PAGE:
What does ahegao face mean?

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The ahegao faces have been in the world of manga and anime for several decades. They have been used in compromising situations, very disparate from each other and in favor of the plot (or not).

It has become so fashionable that the merchandising industry has rushed to create hundreds of accessories. In this brieg guide we are going to answer the question ‘’What does ahegao face mean?’’ we will explain what the ahego face is and how it became so famous on social media.

On this page you can find out what an ahegao is.

What does ahegao face mean?

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“Ahegao (アヘ顔)”, a characteristic expression of p*rnography in Japan denoted by an exaggerated facial expression (usually made by women or men being penetrated) during sex, characterized by eyes rolled back or crossed (squinting), tongue out and face flushed, demonstrating extreme enjoyment or ecstasy.

The first part of the term, “Ahe (アヘ)” is an abbreviation of “Aheahe (アヘアヘ)”, an onomatopoeia for “gasp” or “moan”. The second part, “Gao/Kao (顔)” means “face.” Thus, ahegao can be interpreted as “face that groans or gasps”. There are other names for facial expressions made at the moment of orgasm.

One of them is “Ikigao (イキガオ)” which means “coming [i.e. orgasmic] face”. The difference between ahegao and ikigao art style is the more realistic drawing used for ikigao, which is found in relatively more conventional works. Others are “acmegao (アクメ顔)” from the French term “acmé (orgasm)”, and “yogarigao (よがり顔)”, meaning “face of satisfaction”.

What does ahegao face mean?

The popular research book on the adult content industry, The History of Hentai Manga, written by Kimi Rito, explains that ahegao has three fundamental points to be considered as such:

  • The whites of the eyes are visible or about to be visible. The focus of the eyes is not fixed, nor are they “rape eyes,” in which the eyes are rolled up in the head and the pupils are not visible.
  • The mouth is open and the tongue protrudes.
  • There is usually saliva, mucus, sweat and other body fluids.

What was the first appearance of the ahegao face?

The first time we could appreciate the ahegao was in the 80’s when the illustrator Suehiro Maruo, who focused on ero-guro, published a manga titled Shoujo Tsubaki. The work in general stands out for being too violent and its vignettes show the signs of this iconic expression.

Shoujo Tsubaki later had an anime adaptation and became one of the most grotesque and disturbing works to date, causing controversy among the anime community because of its origin.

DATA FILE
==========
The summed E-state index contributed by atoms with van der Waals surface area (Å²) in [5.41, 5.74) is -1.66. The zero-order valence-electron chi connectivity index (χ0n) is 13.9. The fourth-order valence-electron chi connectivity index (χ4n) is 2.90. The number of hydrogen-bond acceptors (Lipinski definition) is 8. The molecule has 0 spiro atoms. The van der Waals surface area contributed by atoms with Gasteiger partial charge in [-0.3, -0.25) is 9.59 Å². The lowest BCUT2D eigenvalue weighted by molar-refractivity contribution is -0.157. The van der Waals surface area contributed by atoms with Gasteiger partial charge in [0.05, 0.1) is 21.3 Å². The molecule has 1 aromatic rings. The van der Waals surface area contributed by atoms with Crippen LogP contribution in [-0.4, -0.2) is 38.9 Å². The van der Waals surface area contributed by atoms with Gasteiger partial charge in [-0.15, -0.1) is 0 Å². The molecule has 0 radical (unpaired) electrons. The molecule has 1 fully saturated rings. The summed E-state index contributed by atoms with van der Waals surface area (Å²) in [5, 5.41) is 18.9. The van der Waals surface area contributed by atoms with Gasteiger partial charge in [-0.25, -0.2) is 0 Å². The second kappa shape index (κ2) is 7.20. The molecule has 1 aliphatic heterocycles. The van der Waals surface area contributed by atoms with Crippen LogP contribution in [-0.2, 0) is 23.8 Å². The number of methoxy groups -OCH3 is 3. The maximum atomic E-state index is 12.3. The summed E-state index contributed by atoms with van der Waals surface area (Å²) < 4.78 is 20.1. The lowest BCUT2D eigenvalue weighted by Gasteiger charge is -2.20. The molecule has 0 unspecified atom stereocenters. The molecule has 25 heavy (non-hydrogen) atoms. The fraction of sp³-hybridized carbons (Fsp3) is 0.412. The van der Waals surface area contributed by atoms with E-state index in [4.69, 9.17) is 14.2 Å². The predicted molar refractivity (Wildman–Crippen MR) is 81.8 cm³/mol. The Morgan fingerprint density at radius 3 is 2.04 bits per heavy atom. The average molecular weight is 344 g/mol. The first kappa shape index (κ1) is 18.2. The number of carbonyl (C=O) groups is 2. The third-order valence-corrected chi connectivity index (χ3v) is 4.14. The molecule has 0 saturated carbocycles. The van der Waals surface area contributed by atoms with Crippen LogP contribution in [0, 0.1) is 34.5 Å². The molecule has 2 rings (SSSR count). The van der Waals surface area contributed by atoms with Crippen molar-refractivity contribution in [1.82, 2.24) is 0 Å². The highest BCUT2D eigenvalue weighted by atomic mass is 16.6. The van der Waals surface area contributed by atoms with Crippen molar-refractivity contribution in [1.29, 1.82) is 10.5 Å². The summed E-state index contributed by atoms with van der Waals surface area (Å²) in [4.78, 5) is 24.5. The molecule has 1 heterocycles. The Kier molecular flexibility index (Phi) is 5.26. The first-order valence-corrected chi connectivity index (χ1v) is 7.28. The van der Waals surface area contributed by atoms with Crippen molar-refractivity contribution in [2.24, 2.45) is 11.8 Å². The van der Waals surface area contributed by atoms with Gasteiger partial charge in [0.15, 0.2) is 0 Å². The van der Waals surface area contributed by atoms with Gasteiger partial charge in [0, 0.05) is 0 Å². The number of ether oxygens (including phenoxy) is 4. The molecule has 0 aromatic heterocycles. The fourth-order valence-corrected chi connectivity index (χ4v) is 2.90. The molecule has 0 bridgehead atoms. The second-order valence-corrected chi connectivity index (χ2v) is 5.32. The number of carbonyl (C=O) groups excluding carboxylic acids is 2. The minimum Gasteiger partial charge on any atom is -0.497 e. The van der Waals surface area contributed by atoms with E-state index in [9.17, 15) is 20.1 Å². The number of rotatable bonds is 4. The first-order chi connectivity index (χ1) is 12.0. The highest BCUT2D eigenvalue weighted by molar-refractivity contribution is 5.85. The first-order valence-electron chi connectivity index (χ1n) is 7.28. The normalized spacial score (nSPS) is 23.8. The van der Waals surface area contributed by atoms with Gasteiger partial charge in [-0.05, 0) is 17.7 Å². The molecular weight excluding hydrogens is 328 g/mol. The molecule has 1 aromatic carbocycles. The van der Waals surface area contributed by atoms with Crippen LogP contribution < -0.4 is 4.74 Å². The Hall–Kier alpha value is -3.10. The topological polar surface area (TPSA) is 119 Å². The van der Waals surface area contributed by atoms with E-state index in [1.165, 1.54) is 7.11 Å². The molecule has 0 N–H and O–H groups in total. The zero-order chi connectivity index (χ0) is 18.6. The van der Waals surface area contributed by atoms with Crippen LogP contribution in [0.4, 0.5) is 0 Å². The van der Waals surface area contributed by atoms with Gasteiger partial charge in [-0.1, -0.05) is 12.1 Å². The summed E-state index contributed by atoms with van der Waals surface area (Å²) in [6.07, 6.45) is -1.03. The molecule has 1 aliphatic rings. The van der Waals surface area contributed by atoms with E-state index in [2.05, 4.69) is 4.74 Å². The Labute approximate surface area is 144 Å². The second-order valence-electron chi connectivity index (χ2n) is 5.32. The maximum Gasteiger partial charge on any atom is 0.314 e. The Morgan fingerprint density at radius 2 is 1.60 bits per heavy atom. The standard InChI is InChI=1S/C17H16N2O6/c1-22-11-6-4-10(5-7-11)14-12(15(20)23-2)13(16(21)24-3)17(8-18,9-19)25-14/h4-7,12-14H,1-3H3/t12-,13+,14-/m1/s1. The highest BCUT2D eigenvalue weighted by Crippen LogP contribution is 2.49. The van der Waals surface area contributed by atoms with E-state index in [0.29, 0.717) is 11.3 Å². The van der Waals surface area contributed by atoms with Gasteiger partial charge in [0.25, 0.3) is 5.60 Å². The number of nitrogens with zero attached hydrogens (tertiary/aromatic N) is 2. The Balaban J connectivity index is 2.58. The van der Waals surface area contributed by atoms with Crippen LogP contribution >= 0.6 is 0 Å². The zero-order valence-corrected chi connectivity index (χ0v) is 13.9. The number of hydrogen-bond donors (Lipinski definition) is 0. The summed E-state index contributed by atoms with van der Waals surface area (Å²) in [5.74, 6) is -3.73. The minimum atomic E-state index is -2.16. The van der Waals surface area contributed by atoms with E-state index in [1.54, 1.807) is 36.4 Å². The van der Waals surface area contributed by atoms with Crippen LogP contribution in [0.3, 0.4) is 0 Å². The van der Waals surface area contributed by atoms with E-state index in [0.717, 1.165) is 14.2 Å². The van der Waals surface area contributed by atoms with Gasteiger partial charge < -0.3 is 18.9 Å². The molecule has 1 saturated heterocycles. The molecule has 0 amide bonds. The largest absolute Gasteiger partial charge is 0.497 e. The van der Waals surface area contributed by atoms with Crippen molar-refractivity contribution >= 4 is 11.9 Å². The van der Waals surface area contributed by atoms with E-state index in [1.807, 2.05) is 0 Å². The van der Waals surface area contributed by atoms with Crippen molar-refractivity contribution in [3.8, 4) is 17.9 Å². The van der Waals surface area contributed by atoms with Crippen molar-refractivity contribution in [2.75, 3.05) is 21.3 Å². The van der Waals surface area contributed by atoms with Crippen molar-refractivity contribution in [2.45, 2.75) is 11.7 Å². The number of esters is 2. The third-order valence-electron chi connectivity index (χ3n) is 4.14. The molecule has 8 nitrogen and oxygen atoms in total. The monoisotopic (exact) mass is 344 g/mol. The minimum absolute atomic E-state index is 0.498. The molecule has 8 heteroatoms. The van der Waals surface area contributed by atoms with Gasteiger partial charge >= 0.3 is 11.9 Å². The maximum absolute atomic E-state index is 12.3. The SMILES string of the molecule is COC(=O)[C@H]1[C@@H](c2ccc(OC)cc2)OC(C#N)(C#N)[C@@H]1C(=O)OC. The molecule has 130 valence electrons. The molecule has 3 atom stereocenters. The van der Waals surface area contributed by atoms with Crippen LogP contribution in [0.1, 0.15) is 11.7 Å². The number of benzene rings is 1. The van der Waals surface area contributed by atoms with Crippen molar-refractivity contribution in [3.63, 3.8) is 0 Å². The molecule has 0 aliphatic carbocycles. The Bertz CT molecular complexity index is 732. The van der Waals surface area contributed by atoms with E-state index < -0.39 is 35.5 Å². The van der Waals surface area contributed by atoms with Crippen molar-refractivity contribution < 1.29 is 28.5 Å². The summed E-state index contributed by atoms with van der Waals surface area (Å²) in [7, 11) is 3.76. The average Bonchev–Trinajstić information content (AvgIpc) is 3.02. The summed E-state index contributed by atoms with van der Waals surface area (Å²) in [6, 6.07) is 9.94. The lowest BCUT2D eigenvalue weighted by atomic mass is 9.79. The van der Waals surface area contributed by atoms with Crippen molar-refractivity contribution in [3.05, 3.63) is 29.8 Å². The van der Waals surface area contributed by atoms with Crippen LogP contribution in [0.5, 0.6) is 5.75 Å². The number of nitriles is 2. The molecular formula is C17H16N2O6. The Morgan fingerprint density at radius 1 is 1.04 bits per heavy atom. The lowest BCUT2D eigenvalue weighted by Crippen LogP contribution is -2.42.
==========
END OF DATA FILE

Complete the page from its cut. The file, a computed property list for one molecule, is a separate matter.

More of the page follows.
In the mid-2000s, the use of the term ahegao increased, and the drawing style became quite mainstream and began to spread through the otaku culture. In 2008, the first ahegao-themed doujinshi anthology, A-H-E (the name is too ambiguous to be found in nh*ntai), was published, and from 2010 onwards the massive use of this resource would begin.

At that time, facial expression appeared in common p*rnographic videos during the popularization of adult content fetishes in the real-life sex industry. Exaggerated ahegao-like facial expressions also sometimes appear in other non-p*rnographic anime and manga works in a non-sexual context.

In 2015, an image by erotic artist Hirame depicting various anime characters with ahegao faces made the rounds on the Internet, and in the same year, the images were used for clothing designs.

In May 2017, these images began to appear in Western fashion, the clothing depicting among other works an image from the adult manga Danke Dankei Revolution. However, multiple anime conventions worldwide prohibit the use of these garments on the premises, although they do not prohibit their sale.

Finally, not everything is positive in ahegao. China’s Shenzhen Guangcai Trading filed a trademark registration for the term “Ahegao” in September 2018 and obtained approval from the U.S. Patent and Trademark Office on April 23, 2019. On July 27, 2020, Jacob Grady, CEO of adult comic book publisher FAKKU, announced his intention to challenge the trademark registration and accused Shenzhen Guangcai Trading of using stolen artwork.

References

Ellis, T. J. (2021, March 19). The History Of Ahegao: Is It Damaging To East Asian Women? Retrieved August 9, 2022, from Anime Motivation | Where Anime & Motivation Collide website: https://animemotivation.com/the-history-of-ahegao-face-racism-asians/

‌Sherman, M. (2019, October 3). What’s the Story Behind This Egirl Face? An Investigation. Retrieved August 9, 2022, from Jezebel website: https://jezebel.com/what-s-the-story-behind-this-egirl-face-an-investigati-1838371813

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